Williams, Hutton and Christian have been the standout players and scoring leaders.

Williams, who recently became the 12th player at Bowie State to score 1,000 points in a career and is eighth all-time in rebounding, is averaging 14.1 points, 9.8 rebounds and has a team-leading 72 steals. Hutton, a versatile offensive threat, is averaging 11.2 points. Christian, a preseason all-conference member from Parksley, Virginia, is averaging 9.5 points and 8 rebounds.

“They were changing the program around and I wanted to be a part of that,” Williams said. “The drive from the coaching staff and players is what appealed to me the most.”

That drive is foundational for Swan. She believes it is important in any profession or craft to continuously grow and educate oneself. In her free time, she reads books that allow her to grow as a coach and person. She also attends coaching conventions to network and fish for information from other coaches.

Besides conducting one-on-one meetings with each player to discuss the previous season and set expectations for the following year, Swan checks on their well-being during the offseason. And not all of those conversations are just about basketball.

“She is easy to communicate with and always knows what to say, to keep us motivated on and off the court,” Christian said.

“She uses her experiences as a former player and our players are drawn into that,” said assistant coach Brian Johnson.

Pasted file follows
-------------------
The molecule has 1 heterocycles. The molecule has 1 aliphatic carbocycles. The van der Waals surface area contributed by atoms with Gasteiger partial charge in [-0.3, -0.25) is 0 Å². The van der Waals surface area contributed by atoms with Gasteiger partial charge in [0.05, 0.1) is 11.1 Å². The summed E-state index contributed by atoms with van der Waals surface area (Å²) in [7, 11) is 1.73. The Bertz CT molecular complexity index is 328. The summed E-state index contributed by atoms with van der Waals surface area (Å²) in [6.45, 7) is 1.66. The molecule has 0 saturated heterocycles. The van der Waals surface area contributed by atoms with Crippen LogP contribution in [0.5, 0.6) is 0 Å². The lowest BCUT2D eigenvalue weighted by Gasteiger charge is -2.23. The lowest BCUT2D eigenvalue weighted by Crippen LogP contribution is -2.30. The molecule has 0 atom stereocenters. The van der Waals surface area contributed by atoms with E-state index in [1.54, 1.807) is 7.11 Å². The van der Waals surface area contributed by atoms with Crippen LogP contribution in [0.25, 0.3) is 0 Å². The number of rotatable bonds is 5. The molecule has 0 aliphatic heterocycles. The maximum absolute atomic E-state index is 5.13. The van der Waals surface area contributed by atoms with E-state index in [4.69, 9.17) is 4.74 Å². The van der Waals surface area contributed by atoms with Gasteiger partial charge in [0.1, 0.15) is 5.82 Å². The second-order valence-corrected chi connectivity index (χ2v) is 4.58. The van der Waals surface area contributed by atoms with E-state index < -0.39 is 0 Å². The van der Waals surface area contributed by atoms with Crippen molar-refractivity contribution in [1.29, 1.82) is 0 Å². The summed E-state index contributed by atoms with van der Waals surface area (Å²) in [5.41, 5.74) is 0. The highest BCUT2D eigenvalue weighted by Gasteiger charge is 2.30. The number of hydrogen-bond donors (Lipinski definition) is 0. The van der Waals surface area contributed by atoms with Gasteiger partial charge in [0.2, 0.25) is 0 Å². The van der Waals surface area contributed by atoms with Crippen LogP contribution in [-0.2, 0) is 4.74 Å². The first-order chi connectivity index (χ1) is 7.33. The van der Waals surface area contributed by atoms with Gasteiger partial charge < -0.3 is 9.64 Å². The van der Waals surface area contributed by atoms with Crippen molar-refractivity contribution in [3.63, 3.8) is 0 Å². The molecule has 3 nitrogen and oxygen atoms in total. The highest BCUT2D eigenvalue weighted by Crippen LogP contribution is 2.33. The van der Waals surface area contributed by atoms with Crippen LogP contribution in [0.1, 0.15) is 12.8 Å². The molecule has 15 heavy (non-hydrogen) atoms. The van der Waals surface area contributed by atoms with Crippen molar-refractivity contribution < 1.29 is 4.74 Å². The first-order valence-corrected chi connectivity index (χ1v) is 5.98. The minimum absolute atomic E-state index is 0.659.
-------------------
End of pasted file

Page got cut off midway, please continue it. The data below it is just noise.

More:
As the university attracts more national attention, it has received a lot of calls from coaches and players from places where such interest does not usually exist. New players Swan and Johnson are currently recruiting and are excited about the direction of the program. Bowie State lost to Lincoln (Pennsylvania) last week but is looking forward to its matchup Thursday against Virginia Union. With a victory, it could move into the Division II top 25 rankings.

During the home winning streak Bowie State has been beating opponents by an average of 15.9 points. The largest victory over this span was a 31-point win over Bloomfield on Jan. 2. The closest was a six-point win vs. Winston-Salem State two days later.

The team is ecstatic that years of hard work has earned recognition. But Swan keeps her players humble by telling them “there is much basketball left to play” and doesn’t want the team to take games or wins for granted, which happened against Johnson C. Smith, Fayetteville State and Lincoln.

Along with that caution comes the reminder of their main goal: “It’s about becoming CIAA and NCAA champions,” Swan said.

The Bulldogs have not won a CIAA championship in two decades. The players, especially the seniors, understand the significance of accomplishing this primary objective.

“When I first came to Bowie four years ago, it was like, ‘Oh, yeah, the women’s basketball team,’ but now the campus knows we exist. A national championship would show that as a program, we never gave up and kept working each year to improve,” Williams said.

“I’ve always wanted to win a national championship,” Christian said. “It would spark something in the players who come after us.”

Kevin is a 2019 Rhoden Fellow and a junior mass communications and print journalism major from Baltimore. He's a reporter for The Spectrum student newspaper and is a big fan of the Washington Wizards.